Ongoing Research Support - Chavkin (PI):
Models of Opioid Receptor Desensitization Mechanisms R37 DA11672-10 The primary goal of this project is to define the specific sites of mu, delta and kappa opioid receptor phosphorylation responsible for kinase-induced receptor desensitization. The effects on receptor function of the different G protein coupled receptor kinases (GRKs) will be compared to other, nonspecific kinases (e.g. PKA, CamKII, PKC) in opioid receptor desensitization processes. Agonist-dependent mechanisms regulating opioid responses in three models of neuronal function: receptor-transfected cells, Xenopus oocytes expressing opioid receptors, and opioid-responsive neurons in mammalian brain slices. Results obtained will be compared to define the processes underlying homologous opioid receptor desensitization.
Opioid Mediation of Stress-Potentiated Cocaine Response R01 DA016898-05 The primary goal of this project is to identify the role of endogenous kappa opioid systems in mediating the potentiating effects of chronic behavioral stress on the rewarding properties of cocaine. The work involves behavioral assays (stress-induced analgesia & immobility, conditioned place preference, and drug self-administration) using transgenic mice. Additional immunohistochemical studies will define the anatomical locatization of kappa opioid receptor activated by behavioral stress, and subsequent electrophysiological studies will define the effects of stress on kappa opioid responses in the responsive brain regions (e.g. VTA and NAc).
Training in Molecular Pharmacology of Abused Drugs T32 DA07278-15 This institutional training grant supports 2 postdoctoral fellows and 4 predoctoral fellows per year.
The research effort in the lab continues to be focused on 1) the mechanisms regulating synaptic transmission in the mammalian brain and 2) the molecular mechanisms regulating opioid receptor functioning. We use a combination of electrophysiological, anatomical, and molecular approaches to the understanding of the role of opioid neuropeptides as neurotransmitters in the hippocampus. We know that these endogenous peptides regulate synaptic plasticity in memory events, and we know that changes in the physiological role of the endogenous opioids occurs in certain forms of epilepsy. Our work has attempted to rigorously define the anatomical and biophysical properties of this neuropeptide synapse in the mammalian brain.
We express opioid receptor clones along with potassium channels in Xenopus oocytes and mammalian cell lines to study the signal transduction events responsible for opiate drug actions. Coupling between the receptor and the channel is not static and can be regulated by specific kinases and accessory proteins. This regulation is likely to be important to opiate tolerance and sensitivity to both pain and stress. Phosphorylation of specific serine, threonine and tyrosine residues within the opioid receptor changes receptor functioning in vitro, and we are presently exploring how those changes affect the animal's responses to drugs, pain, and stress using transgenic mice.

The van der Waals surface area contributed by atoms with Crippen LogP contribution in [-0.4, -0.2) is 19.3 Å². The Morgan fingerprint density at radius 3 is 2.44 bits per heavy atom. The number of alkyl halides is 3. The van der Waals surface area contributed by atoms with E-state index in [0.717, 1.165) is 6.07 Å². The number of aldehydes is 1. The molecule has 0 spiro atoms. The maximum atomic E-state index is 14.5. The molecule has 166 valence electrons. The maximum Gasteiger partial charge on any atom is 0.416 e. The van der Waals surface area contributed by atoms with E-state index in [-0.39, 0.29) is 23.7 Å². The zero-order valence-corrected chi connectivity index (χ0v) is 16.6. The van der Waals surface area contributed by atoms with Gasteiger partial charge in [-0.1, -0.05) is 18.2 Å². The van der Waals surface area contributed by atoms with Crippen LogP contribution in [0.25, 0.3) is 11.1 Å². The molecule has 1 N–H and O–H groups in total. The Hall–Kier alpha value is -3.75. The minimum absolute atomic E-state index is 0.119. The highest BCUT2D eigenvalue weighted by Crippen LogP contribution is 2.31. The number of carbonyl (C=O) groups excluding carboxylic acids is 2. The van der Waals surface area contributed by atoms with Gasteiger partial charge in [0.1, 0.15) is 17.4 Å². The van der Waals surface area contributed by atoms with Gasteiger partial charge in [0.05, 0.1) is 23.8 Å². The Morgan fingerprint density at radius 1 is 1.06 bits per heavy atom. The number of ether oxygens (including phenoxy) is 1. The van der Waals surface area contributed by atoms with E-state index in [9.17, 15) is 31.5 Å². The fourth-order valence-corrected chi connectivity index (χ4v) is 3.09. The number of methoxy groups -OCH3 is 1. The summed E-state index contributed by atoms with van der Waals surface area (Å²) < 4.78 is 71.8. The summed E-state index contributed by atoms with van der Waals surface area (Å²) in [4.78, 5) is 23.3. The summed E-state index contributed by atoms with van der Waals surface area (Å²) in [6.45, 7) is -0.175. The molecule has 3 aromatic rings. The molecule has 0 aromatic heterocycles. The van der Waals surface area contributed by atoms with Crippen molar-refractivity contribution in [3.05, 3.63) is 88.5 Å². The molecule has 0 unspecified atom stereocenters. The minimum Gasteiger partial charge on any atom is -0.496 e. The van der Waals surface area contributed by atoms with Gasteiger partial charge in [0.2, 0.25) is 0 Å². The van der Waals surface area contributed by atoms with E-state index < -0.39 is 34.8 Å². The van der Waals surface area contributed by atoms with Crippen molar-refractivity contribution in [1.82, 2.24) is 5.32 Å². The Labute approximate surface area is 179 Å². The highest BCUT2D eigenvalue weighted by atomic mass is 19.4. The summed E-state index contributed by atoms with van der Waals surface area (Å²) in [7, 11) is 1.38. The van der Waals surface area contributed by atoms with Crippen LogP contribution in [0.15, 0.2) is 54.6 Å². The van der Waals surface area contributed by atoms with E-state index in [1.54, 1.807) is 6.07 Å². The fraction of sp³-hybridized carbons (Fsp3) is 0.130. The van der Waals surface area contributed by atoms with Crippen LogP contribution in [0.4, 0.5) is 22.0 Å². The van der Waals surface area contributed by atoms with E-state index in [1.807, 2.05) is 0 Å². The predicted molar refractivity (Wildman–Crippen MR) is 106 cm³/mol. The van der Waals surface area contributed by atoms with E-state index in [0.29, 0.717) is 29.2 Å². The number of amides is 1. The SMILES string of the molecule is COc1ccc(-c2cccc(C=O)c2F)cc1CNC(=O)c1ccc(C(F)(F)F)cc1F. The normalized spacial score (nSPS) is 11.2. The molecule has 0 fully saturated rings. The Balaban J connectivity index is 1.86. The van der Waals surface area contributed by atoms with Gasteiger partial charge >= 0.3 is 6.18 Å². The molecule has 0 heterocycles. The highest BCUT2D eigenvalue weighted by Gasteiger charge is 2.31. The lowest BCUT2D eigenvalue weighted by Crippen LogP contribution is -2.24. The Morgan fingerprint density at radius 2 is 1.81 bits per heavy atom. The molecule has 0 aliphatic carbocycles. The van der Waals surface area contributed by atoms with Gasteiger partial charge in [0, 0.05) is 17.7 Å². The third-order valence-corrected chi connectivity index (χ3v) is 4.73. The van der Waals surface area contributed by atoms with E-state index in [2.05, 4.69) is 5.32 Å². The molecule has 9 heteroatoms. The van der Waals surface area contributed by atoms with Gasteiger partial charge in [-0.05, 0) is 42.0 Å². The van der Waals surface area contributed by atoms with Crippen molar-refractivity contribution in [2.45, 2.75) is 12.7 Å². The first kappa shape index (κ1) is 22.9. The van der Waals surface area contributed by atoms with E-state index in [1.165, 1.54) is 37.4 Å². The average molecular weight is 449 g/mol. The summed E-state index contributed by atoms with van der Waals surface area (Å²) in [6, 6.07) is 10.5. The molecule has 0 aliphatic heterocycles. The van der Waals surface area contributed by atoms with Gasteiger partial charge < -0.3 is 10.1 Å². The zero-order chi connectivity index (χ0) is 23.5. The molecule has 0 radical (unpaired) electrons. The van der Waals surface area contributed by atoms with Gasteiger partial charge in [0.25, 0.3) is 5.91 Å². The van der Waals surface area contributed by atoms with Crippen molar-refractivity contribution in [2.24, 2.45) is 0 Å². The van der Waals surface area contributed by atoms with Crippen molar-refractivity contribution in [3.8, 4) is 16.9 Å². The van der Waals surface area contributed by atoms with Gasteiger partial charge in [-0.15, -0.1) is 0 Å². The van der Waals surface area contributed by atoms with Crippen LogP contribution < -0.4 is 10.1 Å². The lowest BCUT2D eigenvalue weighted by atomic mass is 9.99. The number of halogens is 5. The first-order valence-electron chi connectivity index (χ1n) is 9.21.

To understand the biochemical coupling between opioid receptors and ion channels important for opioid actions, we have study the cellular processes mediating opioid effects in hippocampal slices and cultures. Opioid receptor activation leads to the activation of pertussis toxin sensitive G proteins that then cause an increase in potassium channel conductance and decrease in calcium channel conductance. We are defining the types of potassium channels activated. Changes in the activation of specific ion channels results in a somatic and presynaptic inhibition by molecular mechanisms that we are defining.
To understand how the biochemical coupling between receptor and ion channel is regulated, we are measuring the effects of prolonged activation of opioid receptors. The desensitization of the response following extended agonist exposure is a complex mixture of events including changes receptor phosphorylation, changes in G-protein levels, and changes in the channel. The important steps in this regulation are being identified and defined. We have continued to use the oocyte gene expression system and transfected neuroblastoma cell lines to reconstitute the opioid receptor link to potassium channels as defined in the hippocampus and to study the actions of potential regulators by co-expression. The results of these studies are expected to provide the necessary understanding required to define animal behavior at the cellular and molecular level.
The goal of this project is to define the structural features of the opioid receptors responsible for the homologous desensitization mediated by G protein coupled receptor kinases and arrestins. Site-directed mutagenesis of receptors and coexpression of the signal transduction components (e.g. receptors, kinases, arrestins, and channels) in Xenopus oocytes will be done. The second half of the proposed studies involves whole cell voltage clamp recording of identified opioid-sensitive interneurons in the hippocampal slice to define the kinetics of homologous desensitization in real cells.